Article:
For example, a childless man or woman who was offered a gross monthly wage of EUR 1400 will receive a net wage of approximately EUR 980. A man or woman with two children who was offered the same wage of EUR 1400 will receive a net wage of approximately EUR 1260.

Minimum monthly wage in Slovakia

In 2023, the minimum gross monthly wage set by law is EUR 700. The minimum gross hourly wage is EUR 4.023.

The most common types of employment contracts

Full-time job

The employee’s working hours are a maximum of 40 hours per week (young people under the age of 16 a maximum of 30 hours per week). The employer pays taxes, health insurance and all social contributions for you.

Part-time job

The employee’s working hours are less than 40 hours per week (often 20 hour per week). The employer pays taxes, health insurance and all social contributions for you.

Agreement to perform work

This type of employment contract applies to seasonal work, for example during the summer. According to the law, the working hours of an employee may not exceed 10 hours per week. The employer pays taxes, health insurance and some social contributions for you.

Agreement on temporary student work

Only full-time students may perform this type of work. The agreement must contain a job description, remuneration, scope of working hours and the period for which the agreement is concluded. The agreement must also include a confirmation of the study, which you can get at the study department of your school.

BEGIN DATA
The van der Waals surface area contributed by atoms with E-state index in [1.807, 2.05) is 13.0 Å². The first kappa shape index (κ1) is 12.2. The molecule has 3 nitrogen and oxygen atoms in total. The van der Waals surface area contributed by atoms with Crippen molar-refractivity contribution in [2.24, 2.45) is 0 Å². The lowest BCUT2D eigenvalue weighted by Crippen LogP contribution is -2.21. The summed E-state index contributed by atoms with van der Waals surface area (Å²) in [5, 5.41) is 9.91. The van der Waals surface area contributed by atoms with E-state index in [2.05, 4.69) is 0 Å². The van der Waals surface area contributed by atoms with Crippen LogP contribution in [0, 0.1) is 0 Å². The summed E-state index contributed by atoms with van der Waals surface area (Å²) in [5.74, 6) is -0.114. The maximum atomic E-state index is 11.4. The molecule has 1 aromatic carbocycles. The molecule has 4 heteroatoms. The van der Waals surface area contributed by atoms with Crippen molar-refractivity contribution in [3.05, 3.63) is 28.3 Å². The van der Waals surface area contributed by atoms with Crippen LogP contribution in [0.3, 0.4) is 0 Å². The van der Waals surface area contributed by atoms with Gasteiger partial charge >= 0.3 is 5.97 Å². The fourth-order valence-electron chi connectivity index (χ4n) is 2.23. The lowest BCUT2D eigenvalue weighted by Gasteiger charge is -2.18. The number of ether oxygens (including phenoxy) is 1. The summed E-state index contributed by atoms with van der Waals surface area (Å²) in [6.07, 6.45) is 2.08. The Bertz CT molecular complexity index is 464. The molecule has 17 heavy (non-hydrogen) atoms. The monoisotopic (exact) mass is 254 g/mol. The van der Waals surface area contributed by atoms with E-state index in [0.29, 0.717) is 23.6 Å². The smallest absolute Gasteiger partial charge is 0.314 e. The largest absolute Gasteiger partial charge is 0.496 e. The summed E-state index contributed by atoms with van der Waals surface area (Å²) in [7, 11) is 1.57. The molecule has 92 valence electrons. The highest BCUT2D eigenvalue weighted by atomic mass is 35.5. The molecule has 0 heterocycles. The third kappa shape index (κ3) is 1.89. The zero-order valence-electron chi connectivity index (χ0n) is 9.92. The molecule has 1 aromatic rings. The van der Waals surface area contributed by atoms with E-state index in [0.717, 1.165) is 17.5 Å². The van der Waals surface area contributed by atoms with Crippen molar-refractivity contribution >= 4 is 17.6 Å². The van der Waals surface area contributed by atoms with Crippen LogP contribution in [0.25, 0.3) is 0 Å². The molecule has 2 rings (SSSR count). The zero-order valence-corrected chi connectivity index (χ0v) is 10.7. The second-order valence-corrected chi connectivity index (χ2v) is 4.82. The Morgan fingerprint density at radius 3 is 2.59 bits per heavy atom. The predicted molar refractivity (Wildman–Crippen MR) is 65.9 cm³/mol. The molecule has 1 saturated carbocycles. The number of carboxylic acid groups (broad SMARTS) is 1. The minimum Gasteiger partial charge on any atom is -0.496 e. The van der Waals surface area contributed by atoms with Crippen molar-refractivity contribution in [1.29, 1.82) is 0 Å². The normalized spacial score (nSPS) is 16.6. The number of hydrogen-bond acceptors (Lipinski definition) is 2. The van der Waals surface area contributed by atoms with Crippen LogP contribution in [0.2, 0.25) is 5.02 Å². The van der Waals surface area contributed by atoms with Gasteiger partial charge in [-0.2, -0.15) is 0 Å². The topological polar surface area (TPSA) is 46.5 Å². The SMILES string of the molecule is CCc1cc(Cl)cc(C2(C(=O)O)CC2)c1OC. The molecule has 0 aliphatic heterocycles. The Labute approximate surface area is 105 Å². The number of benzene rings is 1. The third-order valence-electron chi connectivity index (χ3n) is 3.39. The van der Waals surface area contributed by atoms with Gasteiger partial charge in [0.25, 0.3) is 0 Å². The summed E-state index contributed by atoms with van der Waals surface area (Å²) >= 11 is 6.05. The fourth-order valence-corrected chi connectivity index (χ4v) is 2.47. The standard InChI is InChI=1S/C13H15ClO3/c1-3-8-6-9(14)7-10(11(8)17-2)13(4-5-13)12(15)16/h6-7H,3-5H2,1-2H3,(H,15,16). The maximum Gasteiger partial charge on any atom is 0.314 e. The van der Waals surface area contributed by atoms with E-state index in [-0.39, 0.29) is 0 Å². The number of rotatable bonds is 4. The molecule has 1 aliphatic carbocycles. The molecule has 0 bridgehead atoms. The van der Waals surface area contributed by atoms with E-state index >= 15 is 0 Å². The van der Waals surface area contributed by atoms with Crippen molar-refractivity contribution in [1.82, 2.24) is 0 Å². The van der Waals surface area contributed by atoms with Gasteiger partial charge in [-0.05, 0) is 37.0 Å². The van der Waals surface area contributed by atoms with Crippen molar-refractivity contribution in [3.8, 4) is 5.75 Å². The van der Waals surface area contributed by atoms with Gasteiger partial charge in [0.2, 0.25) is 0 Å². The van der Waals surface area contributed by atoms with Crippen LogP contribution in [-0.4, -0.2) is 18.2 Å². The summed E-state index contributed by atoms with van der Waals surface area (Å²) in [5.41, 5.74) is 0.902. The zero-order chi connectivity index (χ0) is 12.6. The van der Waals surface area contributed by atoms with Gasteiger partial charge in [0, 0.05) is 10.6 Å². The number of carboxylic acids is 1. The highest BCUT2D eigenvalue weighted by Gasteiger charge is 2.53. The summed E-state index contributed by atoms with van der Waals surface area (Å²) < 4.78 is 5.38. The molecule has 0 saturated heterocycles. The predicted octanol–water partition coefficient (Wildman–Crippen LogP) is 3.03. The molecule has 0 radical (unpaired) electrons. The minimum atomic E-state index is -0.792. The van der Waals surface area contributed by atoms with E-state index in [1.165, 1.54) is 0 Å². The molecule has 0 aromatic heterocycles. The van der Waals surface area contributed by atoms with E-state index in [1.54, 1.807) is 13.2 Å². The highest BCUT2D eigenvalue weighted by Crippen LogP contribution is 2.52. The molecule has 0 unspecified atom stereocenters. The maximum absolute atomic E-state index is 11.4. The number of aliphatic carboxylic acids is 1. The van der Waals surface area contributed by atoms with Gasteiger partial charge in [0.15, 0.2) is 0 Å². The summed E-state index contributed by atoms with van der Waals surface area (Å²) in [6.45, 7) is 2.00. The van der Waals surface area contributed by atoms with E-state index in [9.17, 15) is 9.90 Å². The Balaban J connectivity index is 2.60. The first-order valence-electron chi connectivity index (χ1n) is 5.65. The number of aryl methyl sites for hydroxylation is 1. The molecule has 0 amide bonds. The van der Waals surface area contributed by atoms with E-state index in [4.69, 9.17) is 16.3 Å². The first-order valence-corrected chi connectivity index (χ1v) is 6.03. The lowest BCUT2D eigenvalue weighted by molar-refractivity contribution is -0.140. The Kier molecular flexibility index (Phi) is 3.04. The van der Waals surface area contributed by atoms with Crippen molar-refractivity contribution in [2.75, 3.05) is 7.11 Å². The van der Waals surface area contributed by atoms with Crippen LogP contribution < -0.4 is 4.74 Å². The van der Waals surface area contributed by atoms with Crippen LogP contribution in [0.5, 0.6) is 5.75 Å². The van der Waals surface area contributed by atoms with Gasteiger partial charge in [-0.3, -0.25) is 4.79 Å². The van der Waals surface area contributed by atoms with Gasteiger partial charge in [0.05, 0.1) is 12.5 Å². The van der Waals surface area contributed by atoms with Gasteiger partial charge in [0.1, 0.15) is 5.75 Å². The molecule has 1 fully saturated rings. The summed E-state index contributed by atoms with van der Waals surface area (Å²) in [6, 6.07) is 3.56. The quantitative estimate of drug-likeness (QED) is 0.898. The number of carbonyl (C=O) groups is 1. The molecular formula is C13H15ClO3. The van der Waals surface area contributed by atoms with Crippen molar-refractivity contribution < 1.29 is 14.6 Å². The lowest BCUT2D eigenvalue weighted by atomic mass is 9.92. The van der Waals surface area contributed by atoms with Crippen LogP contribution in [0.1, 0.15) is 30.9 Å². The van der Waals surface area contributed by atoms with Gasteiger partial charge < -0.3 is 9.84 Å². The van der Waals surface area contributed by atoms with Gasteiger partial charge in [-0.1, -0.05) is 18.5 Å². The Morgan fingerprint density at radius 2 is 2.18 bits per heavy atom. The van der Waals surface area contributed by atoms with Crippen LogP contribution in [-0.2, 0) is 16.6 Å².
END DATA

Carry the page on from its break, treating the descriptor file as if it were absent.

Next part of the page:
Special documents required for some jobs

In some professions, special documents are required, such as a health certificate, hygiene minimum, driver’s card.

The employer will inform you if these documents are required.

In the case of highly qualified or regulated professions (for example in the field of healthcare), you will also need a certified document of your education, which you obtained outside Slovakia. Contact the Ministry of Education, Science, Research and Sport of the Slovak Republic, which performs nostrification – recognition of education documents.

If the job position requires proof of integrity with an extract from the criminal record, this can be temporarily replaced by an affidavit of integrity in the case of citizens of Ukraine.

Teaching jobs